#9

Document everything. When you go to file the complaint, you will have all the information. The boss who is sitting there should be putting stop to it. It is a type of harrassment.


#10

This is definitely creating a hostile enviornment in the workplace. Don’t stand for it!


#11

The other Catholic co-worker who walked in on it approached me yesterday and stated he too was deeply offended. If it happens again, I’m going to speak to an administrator. One of the women involved – a first-year teacher – has already offended several teachers with her brash, over-the-top, radical diatribes. The older woman who launched the attack, however, is seasoned and clever. She’s the one I have to be leery of. This would definitely constitute a valid EO complaint, which I’ll file if forced to do so. Thanks for your guidance, folks. :slight_smile:


#12

(The following opinion assumes you are in the USA.) Do not defend yourself. Do not apologize. Keep records of when and where and what was said and put the school district – not just the school itself – on notice of your situation. It is not just right that you and others should be protected from such behavior – IT’S THE LAW.

Are you a member of the teacher’s union? Include them on all correspondence.


#13

Watch out if you file a harassment complaint. It sounds as if you have a clear case but first take the above mentioned advice and DOCUMENT, DOCUMENT, DOCUMENT.

He-said; she-said will scarcely be “evidence” especially if the person who should step in to stop it is part of the problem. Since you say that person is the chairman, what do you think your chances are of surviving a harassment filing? Hm?

It is important that these people realize that you are a human being and that the Catholic position on whatever issue they are railing against is not absurd. Would it be realistic for you to join their conversation with a line like:

“Excuse me, but I can’t help overhearing your conversation, and as a Catholic, I actually have a pretty clear understanding of what the Catholic position really is on [abortion, birth control, stem cell research, masturbation, end-of-life care]. I would be glad to provide you with some resources on what the Catholic position really IS on this matter. You seem to be shooting at something other than what the Church really teaches. Would you like me to do that?”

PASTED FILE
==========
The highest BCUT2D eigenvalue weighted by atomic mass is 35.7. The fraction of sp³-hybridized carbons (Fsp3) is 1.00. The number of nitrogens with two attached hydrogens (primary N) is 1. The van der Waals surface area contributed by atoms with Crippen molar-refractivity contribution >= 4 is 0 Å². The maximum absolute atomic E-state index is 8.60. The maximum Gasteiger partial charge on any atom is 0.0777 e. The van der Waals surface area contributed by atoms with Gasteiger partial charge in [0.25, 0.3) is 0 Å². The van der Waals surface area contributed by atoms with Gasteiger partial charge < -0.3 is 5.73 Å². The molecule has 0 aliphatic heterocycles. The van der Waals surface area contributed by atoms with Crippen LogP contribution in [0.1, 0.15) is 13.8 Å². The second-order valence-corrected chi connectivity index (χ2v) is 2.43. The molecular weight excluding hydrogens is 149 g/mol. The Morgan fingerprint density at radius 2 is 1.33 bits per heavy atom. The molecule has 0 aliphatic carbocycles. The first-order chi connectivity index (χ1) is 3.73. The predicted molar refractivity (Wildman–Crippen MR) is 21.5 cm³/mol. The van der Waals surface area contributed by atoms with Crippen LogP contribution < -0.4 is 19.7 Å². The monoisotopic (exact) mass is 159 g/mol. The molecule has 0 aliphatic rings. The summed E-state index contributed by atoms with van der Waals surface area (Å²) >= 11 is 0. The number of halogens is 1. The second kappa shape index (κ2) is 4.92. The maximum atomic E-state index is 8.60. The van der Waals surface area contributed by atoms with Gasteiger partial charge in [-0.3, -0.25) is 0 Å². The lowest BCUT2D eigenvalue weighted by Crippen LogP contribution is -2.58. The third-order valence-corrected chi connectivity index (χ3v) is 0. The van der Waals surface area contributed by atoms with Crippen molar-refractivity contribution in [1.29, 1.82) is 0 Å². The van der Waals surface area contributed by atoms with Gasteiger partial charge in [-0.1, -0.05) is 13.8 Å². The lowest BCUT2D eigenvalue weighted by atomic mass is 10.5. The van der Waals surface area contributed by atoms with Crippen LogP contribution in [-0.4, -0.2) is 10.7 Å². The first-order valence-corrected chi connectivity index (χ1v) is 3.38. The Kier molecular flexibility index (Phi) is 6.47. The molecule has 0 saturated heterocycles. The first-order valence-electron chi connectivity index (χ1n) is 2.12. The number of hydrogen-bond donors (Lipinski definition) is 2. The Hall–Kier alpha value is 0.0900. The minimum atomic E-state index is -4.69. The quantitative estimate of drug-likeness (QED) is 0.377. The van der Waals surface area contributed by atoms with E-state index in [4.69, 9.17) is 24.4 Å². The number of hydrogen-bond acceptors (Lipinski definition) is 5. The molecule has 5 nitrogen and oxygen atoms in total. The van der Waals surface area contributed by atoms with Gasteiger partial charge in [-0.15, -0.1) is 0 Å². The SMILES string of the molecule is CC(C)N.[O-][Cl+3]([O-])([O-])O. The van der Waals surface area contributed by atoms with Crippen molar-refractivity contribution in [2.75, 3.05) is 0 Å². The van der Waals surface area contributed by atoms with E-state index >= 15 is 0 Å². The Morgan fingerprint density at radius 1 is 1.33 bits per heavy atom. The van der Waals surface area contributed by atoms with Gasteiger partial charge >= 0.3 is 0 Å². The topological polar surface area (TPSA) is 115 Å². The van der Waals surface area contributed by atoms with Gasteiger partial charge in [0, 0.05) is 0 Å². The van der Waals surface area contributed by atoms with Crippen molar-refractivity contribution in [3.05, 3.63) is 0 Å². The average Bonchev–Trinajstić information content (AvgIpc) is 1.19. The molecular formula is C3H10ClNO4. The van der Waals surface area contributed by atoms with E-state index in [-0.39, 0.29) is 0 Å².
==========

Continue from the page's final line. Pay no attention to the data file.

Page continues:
#14

How you let such things affect you, shows the level of strength your faith is. If it is strong, you don’t need to defend it. If it is weak, you’re defense will probably have more to do with defending your own pride, than the faith.

Also, do not make a formal complaint. This is revenge, which will cause them harm, and is not in accord with the Gospel message, to turn the other cheek.

Instead, pray for these people. Their ignorance is their poverty, they need compassion more than reprimand.

In all, pray for the strength to let it go. If Jesus wants anything further from you on the issue, He will provide the opportune time, and means to handle it, as He would have you handle it. This way, you’ll be following his will and will avoid any agenda you have for serving yourself, which we all do, BTW.

Take it from me, I have lots of experience handling these things the wrong way. Now, through the grace of God, I’ve learn that prayer and silence is better than anything I can do to try and correct the situation on my own.

Jim


#15

Great guidance, yall, as they say down here in south Texas. So far, it hasn’t happened again, and hopefully won’t. Indeed…a formal complaint would wreck a few professional relationships, but would also emphasize the need we all have to remain professional as teachers at all times on campus. :thumbsup:


#16

I was wondering what you handled it? Thanks!


#17

Do you have a teachers union that could help you with this? That’s who I’d be talking to.


#18

Yes. So far, however, everyone’s behaving.


#19

As a Principal I can see a problem here. If you are reding the Bible in the teacher’s lounge the argument can be made that others have the same right as you have to express their religious beliefs.